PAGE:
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Austrian Pilot Hopes To Break Freefall Record

Audie Cornish talks to pilot Felix Baumgartner, who plans to freefall from 120,000 feet above the earth and break the speed of sound with his body. He will attempt to break a 50-year-old record held by retired Air Force Colonel Joe Kittinger which is nearly 103,000 feet.

Transcript

AUDIE CORNISH, HOST:

Speaking of jumps for the record books, how's this? A man who jumps from 23 miles above the Earth, trying to break the sound barrier, going more than 700 miles per hour with his body. Skydiver Felix Baumgartner wants to do just that. He's attempting a world record-breaking freefall this summer from a capsule attached to a helium balloon. Baumgartner will jump from way up in the stratosphere, 120,000 feet above Roswell, New Mexico. He explained his plan to me today.

FELIX BAUMGARTNER: I show up at 2 o'clock in the morning, so the first thing that we're going to do is a medical check. Then I'm getting dressed up. My suit guy, he's dressing me up, which is a really serious moment because my suit is the only thing that protects me as soon as I leave my space capsule. Then I have to breathe pure - 100 percent oxygen to get rid of all the nitrogen bubbles in my blood system. If the balloon is ready to launch, I'm getting into the capsule itself, then it takes another two hours and a half until I reach altitude.

I depressurize the capsule. Then your suit will getting pressurized at the same moment to make up for that pressure loss because you need the pressure suit up at 120,000 feet; otherwise, your blood will start to boil. And then I'm breathing oxygen out of my backpack system. That system only provides oxygen for 10 minutes, so there's not too much time to enjoy the view and get that feeling of this is the highest jump in the world.

CORNISH: Now, you've already done a trip from what distance? Was it...

BAUMGARTNER: Seventy-two thousand a couple of months ago.

CORNISH: Seventy-two thousand feet. So how is that different from just a skydive? I mean, what's that feeling?

BAUMGARTNER: The big difference is the altitude, of course. You know, the sky is totally black. And in freefall, you don't really realize how fast you are. I was flying at 380 miles an hour, but you don't have any sensational speed at all because you don't have reference points. Nothing is passing by. You don't have noise at that altitude. So it pretty much feels like a normal skydive, which is the sad part of it.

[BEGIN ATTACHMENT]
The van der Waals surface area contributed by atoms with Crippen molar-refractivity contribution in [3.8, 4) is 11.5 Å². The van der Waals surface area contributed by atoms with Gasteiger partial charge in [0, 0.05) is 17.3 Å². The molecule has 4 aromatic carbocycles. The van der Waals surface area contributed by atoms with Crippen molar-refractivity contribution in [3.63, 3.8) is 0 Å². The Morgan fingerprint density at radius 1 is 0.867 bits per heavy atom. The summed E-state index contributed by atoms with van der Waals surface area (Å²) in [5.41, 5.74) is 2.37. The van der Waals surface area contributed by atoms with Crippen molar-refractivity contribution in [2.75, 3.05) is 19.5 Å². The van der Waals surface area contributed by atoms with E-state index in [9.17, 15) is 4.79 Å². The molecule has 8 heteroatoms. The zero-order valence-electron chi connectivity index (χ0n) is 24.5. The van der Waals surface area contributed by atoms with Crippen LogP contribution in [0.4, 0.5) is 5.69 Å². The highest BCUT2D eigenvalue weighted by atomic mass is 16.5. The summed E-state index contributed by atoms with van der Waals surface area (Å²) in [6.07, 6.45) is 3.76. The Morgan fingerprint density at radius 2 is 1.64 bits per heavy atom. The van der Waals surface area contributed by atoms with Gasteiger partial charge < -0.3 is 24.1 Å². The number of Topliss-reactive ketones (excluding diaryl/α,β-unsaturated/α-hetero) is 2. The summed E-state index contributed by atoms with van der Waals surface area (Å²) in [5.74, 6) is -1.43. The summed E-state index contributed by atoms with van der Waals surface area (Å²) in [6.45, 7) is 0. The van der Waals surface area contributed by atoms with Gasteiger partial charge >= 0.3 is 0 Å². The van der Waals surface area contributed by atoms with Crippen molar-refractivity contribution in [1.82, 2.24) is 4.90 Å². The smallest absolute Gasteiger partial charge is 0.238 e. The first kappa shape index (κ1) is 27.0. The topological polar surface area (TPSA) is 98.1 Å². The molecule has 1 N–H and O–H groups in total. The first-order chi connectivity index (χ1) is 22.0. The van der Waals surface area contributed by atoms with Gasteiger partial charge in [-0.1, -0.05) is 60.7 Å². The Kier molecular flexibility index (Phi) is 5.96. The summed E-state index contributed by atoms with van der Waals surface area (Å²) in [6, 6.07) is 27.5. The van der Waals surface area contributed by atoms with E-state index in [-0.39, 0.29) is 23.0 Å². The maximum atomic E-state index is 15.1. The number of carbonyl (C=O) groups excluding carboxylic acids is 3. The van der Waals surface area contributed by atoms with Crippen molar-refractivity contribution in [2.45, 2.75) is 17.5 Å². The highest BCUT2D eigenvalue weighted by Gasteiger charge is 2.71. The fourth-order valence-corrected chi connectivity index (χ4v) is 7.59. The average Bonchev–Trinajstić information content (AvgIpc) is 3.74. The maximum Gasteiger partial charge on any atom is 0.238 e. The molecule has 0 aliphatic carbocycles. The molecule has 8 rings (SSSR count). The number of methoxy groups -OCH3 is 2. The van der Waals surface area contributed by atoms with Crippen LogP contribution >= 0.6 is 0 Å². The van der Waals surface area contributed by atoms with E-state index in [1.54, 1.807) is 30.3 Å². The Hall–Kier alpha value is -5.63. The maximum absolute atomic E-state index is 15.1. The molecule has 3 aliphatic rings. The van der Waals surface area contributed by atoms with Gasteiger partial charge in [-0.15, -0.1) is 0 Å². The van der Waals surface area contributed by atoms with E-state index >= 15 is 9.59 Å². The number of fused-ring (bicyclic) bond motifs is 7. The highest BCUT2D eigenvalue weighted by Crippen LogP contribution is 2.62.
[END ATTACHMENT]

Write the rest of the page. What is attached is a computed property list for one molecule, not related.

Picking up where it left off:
CORNISH: Oh, really?

(SOUNDBITE OF LAUGHTER)

BAUMGARTNER: Yes. I mean, you're so fast, but you don't feel it.

CORNISH: Is there any speculation out there about the concerns for the human body going faster than the speed of sound?

BAUMGARTNER: Well, mostly, the scientists, they think you cannot maintain your normal freefall position, so it would start flat-spinning. And if that occurs and it's faster than 150 RPM, there's only one way for your blood to leave your body, and that's through your eyeballs.

CORNISH: Yikes.

BAUMGARTNER: Yeah. So this is something that we have to make sure it's not going to happen. It's also the reason why we've developed a lot of safety equipment over the last couple of years.

CORNISH: You've done a lot of jumps from a lot of high places prior to this point. Were you a kid who was always climbing stuff or - what? You like - where does this instinct...

BAUMGARTNER: Oh, yeah.

CORNISH: ...come from to like throw yourself off of buildings and in this case off of, you know, a space capsule or edge of space capsule?

BAUMGARTNER: When I was a little kid, I spent a lot of time on trees. I always wanted to see the world from above. And I always wanted to fly, so the easiest and cheapest way to fly is becoming a skydiver. So I had to wait because in Austria, you have to be 16 years old until you can get your own skydiving license so...

CORNISH: And you can also fly like be a pilot in a plane.

(SOUNDBITE OF LAUGHTER)

BAUMGARTNER: But not at a very early age.

CORNISH: Oh, right. OK.

BAUMGARTNER: Yeah. So skydiving was my first introduction to the world of flying, and I loved it so much. Later on, I was at the Austrian military as a military skydiver. And then I started working as a base jumper because I felt this is total freedom. You don't need an airplane anymore or a helicopter. You can - you just get off from a building or a cliff. So that - it was very satisfying to me. And I was traveling around the world doing all these famous objects. I base jumped off the Jesus statue in Rio de Janeiro.

I base jumped off one of the highest buildings in the world. I was crossing the English Channel with a carbon-fiber wing on my back. So I did all these things, but at a certain time, I felt this is not challenging anymore. I mean, if - I'm not a thrill seeker. I'm more a competitive person. I love the challenge. And to me, there's nothing more challenging than stepping out of a space capsule from 120,000 feet and breaking the speed of sound.

CORNISH: All right. Felix, well, thank you so much for talking with us.

BAUMGARTNER: Thanks for having me here.

CORNISH: Skydiver Felix Baumgartner training to attempt the record highest freefall.

(SOUNDBITE OF MUSIC)

ROBERT SIEGEL, HOST:

This is ALL THINGS CONSIDERED from NPR News. Transcript provided by NPR, Copyright NPR.

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